As someone who has long sought to avoid it, I can tell you that accountability has one distinguishing feature: it's almost always for the other guy.
As a word, though, “accountability” allows its users to pass judgment on others while appearing to be concerned about the good of the whole.
Like protecting children or being healthy, we all agree that accountability is a good thing. There's something hard-nosed and businesslike about it. Even the root of the word, in the unassailable math of bookkeeping, makes accountability seem like an impartial goal, a necessity toward which we all must strive.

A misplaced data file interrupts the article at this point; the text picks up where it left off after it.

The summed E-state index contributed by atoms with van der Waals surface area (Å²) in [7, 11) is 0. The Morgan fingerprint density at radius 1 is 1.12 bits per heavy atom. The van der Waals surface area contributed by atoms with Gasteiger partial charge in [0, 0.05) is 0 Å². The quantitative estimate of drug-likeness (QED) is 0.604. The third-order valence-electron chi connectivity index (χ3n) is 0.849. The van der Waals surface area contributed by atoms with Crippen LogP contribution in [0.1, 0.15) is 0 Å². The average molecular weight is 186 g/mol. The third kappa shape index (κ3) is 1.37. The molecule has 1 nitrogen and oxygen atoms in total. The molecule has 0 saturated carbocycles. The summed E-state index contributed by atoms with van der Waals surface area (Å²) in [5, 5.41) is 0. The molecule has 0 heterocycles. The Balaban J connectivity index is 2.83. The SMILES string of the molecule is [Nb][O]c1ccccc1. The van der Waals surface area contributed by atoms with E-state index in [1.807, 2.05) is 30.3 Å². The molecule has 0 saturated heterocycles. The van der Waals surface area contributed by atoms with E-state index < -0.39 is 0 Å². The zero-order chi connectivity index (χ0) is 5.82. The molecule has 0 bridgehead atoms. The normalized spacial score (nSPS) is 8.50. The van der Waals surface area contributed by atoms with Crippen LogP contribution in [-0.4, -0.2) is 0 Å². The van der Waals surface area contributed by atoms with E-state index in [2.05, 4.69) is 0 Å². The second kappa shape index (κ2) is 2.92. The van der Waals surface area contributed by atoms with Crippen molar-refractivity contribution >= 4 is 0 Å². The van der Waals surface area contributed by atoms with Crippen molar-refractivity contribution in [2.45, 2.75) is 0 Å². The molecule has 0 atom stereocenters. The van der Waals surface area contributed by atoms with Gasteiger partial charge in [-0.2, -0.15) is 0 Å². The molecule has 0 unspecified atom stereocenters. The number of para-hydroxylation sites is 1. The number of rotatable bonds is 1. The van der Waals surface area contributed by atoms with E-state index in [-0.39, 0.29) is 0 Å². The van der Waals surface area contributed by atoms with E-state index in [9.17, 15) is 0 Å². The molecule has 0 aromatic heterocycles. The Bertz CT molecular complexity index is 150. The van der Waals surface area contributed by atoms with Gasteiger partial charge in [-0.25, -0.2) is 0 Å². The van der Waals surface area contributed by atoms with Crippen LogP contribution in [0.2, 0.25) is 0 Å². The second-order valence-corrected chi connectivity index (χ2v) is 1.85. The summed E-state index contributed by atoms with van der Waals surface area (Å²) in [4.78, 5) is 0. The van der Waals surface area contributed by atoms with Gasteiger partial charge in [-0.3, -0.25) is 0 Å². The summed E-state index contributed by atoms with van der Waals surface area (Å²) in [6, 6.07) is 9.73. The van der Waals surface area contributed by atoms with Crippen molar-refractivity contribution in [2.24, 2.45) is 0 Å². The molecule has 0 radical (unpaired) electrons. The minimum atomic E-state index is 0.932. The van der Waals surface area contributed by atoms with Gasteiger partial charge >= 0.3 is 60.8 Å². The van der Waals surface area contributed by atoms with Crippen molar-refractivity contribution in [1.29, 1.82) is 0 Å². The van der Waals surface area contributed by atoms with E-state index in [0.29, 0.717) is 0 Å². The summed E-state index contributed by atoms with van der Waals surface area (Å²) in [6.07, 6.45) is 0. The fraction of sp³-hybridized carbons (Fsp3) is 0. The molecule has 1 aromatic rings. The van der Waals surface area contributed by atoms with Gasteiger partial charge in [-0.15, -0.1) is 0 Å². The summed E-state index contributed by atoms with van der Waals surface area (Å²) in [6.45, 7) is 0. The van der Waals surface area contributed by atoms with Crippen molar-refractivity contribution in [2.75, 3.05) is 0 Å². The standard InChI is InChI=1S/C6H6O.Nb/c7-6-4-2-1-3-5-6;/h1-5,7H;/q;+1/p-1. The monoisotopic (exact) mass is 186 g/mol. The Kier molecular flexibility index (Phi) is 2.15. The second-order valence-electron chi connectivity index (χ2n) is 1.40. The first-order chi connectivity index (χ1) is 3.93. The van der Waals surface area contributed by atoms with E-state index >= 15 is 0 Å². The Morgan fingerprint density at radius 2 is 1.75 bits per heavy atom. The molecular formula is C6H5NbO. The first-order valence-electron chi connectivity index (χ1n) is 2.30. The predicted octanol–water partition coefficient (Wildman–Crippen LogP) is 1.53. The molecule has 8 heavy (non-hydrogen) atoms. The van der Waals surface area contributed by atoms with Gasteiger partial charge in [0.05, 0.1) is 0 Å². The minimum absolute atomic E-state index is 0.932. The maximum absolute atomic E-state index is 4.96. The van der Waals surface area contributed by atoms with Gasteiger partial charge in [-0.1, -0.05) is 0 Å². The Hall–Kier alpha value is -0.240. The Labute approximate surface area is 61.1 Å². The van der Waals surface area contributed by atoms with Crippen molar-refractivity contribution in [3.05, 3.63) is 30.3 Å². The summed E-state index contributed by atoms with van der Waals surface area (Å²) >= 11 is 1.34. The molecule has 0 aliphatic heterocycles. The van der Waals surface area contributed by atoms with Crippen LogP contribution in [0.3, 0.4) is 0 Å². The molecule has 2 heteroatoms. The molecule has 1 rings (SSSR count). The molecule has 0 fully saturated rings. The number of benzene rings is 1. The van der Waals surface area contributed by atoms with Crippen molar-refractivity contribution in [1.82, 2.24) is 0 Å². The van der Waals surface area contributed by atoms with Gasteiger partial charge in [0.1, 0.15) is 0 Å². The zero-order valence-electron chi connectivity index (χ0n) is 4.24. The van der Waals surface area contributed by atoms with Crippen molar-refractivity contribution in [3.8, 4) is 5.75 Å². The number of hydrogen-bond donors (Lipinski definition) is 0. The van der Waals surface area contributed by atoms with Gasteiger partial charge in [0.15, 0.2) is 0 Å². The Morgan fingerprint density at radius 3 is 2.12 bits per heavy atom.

But when it comes down to it, actual accountability involves somebody--maybe even everybody--being all up in our business. This is always an uncomfortable place to be, even if we're doing nothing more wrong than taking the normal, everyday, non-work-related liberties with our time and attention that humans have to take in an imperfect world.
Accountability, then, is only really useful when we apply it to that guy over there whom we suspect of slacking off. It's a way to not only claim power by invoking a universally accepted good but also to deflect attention away from the person demanding it.
In this way, accountability is also often called for by those most in need of it themselves.